There’s USB type C charging onboard, good for 45 watts (20v 2.5a), along with a bidirectional power bank good for the same 45W. Haikelite doesn’t include the necessary charger, so you’re on your own with that, but any wall wart with a USB A or C output will work. I tested the type A to C input with my Ruideng AT35 tester and the USB C to C with the Hidance tester.
I used the Fenix LR60R (which supports 45W charging) to charge the HK95 and got about 43 watts on the first try, but after a runtime test, I put it back on and was getting 77W peak! Maybe a glitch? I plugged the Nightwatch Super Valkyrie into the power bank and it charged at around 37 watts. On a 45W PD charger after a runtime test, I was seeing a solid 45 watts (20.1 volts at 2.3 amps). The charge completion LED came on at 2 hours in when the light was still drawing the full 20.1 volts and about 200 mA. I let it boil for 14 more minutes until the current was 0 mA. The highest capacity I observed was a tick over 7700 mAh after a runtime recharge.
|Included battery only
|2 hours 14 minutes
Lumen measurementsHow Lumens are Measured: Understanding ANSI FL1 Standards How Lumens are Measured: Understanding ANSI FL1 Standards: The ANSI FL1 standards specify that output in lumens should be measured 30 seconds after turning on, as this is the standardized time for measuring brightness according to the industry standard. This is why we focus on this part in our measurements.
Lumens are measured in my 50 cm integrating sphere with a Digi-Sense 20250-00 data logging luxmeter. The sphere has been calibrated with a Convoy S2+ measured to 260 Lumens and the figures are within 10% of actual. I used the fully charged battery pack. No current testing for this one due to the isolated current path. I tested stepped modes for the spotlight and the default smooth ramp for the lantern.
|Bottom of ramp
|Spotlight + Lantern
|Turbo + top ramp
Ambient temperature during testing:
- 18.5 °C
- Not measured
Okay, time to be frank: I didn’t expect the lantern to do 10,000 Lumens, and no surprise, it didn’t. Furthermore, I’m used to 70 or 80% of advertised output on cheaper lights, but the HK95 sort of falls into a different demographic, and this isn’t exactly a cheap light. For the spotlight, the advertised output vs. actual is about 50% across the board. For the lantern it’s even worse: less than 10%. The lantern+spotlight together on their maximum settings is even more abysmal: Just 4920 Lumens at start, dropping to 4551 by 30 seconds. Hey, it sure looks a lot brighter than it is though, and honestly the 935 Lumens on the top ramp is actually plenty.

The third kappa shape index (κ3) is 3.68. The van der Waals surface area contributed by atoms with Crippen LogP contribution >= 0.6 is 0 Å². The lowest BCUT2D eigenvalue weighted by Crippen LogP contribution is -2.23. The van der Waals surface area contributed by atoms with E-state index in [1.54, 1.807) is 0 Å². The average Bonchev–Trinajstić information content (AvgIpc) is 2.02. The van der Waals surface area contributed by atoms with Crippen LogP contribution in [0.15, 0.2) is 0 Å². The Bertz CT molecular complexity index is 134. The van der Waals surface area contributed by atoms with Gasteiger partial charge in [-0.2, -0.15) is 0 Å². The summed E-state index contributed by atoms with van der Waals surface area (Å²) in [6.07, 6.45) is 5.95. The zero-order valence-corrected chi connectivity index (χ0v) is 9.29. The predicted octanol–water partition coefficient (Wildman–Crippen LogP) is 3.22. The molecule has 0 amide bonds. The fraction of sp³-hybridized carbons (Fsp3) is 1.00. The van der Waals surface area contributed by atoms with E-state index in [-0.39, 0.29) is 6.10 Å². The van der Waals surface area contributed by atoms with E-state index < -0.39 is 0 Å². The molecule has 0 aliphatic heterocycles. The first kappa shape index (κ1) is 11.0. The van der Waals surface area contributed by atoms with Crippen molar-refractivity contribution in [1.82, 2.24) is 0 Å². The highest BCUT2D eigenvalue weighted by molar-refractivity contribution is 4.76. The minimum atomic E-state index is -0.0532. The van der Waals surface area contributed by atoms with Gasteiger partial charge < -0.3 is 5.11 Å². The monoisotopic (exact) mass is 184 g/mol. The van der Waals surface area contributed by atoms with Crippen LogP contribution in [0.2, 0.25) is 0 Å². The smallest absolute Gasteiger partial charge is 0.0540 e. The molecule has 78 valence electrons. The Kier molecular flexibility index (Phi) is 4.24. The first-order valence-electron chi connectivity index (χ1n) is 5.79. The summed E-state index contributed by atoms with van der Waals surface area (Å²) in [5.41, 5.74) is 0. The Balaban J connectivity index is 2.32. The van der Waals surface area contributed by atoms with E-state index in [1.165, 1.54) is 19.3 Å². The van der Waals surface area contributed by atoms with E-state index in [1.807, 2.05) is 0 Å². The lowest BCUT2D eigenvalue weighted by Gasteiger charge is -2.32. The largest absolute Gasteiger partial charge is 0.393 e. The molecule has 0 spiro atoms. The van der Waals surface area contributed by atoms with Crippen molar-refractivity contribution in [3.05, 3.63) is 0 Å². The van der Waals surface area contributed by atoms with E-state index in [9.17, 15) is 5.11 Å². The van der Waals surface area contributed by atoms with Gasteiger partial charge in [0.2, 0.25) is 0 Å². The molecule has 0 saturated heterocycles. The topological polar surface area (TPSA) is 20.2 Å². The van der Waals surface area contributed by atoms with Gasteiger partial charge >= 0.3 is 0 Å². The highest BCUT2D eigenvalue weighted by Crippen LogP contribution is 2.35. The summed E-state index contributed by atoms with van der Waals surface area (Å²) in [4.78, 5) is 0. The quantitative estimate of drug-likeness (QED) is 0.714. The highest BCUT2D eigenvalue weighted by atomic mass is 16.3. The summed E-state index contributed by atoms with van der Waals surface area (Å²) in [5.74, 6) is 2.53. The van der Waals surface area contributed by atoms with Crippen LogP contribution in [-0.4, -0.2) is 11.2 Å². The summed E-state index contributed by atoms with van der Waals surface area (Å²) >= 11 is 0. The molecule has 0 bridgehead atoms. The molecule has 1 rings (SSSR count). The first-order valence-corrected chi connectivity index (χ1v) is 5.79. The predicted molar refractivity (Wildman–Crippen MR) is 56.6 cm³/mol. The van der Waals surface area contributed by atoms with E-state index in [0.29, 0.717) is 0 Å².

Haikelite HK95 Battery Life: Runtime graphsHow Runtimes are Measured: Understanding ANSI FL1 Standards About ANSI FL1 runtime standards: The runtime is measured until the light drops to 10% of its initial output (30 seconds after turning on). This does not mean that the flashlight is not usable anymore. The last column shows how long the light actually works till it shuts off. If there is a + symbol, it means that the test was stopped at that particular point, but the light was actually still running. This happens on certain occasions, with certain drivers, firmware, or batteries.
Lumens are measured in my 50 cm integrating sphere with a Digi-Sense 20250-00 data logging luxmeter. The sphere has been calibrated with a Convoy S2+ measured to 260 Lumens and the figures are within 10% of actual. I use a Digi-Sense 20250-92 data logging thermocouple for the temperature measurements. The probe is affixed to the head using kapton tape and uses the same 5 second sampling rate for logging. The battery pack was fully charged for the test. I tested the stepped modes for the spotlight 4,5 and Turbo, and the bottom, what looked like the middle, and top ramp for the lantern, as well as the lantern top ramp plus Turbo for the spotlight combined.
|Runtime (ANSI FL1)
|Time till shut off
The driver is a current regulated driver (not a constant current driver), so the output tracks the battery discharge curve. Not ideal, but I think it works fine here, and the sustained output isn’t bad, with better than 3000 Lumens available for over 90 seconds on Turbo, and about 1000 Lumens for over an hour for the tested modes on the spotlight.
For the lantern, you get around 1000 Lumens, but only for about 7 minutes. The LVP works just fine, pulling the plug at about 5.8 volts. The light was usable after each test, and with a decent amount of output. There’s no visual LVP, but the ‘M’ switch LED turns red and blinks away until shut down. Temperatures were kept stable without thermal regulating interrupting the output, with a ceiling around 60 C for the spotlight, but it went higher for the lantern, cresting about 65 C. The tube stayed comfortably warm for handheld use though.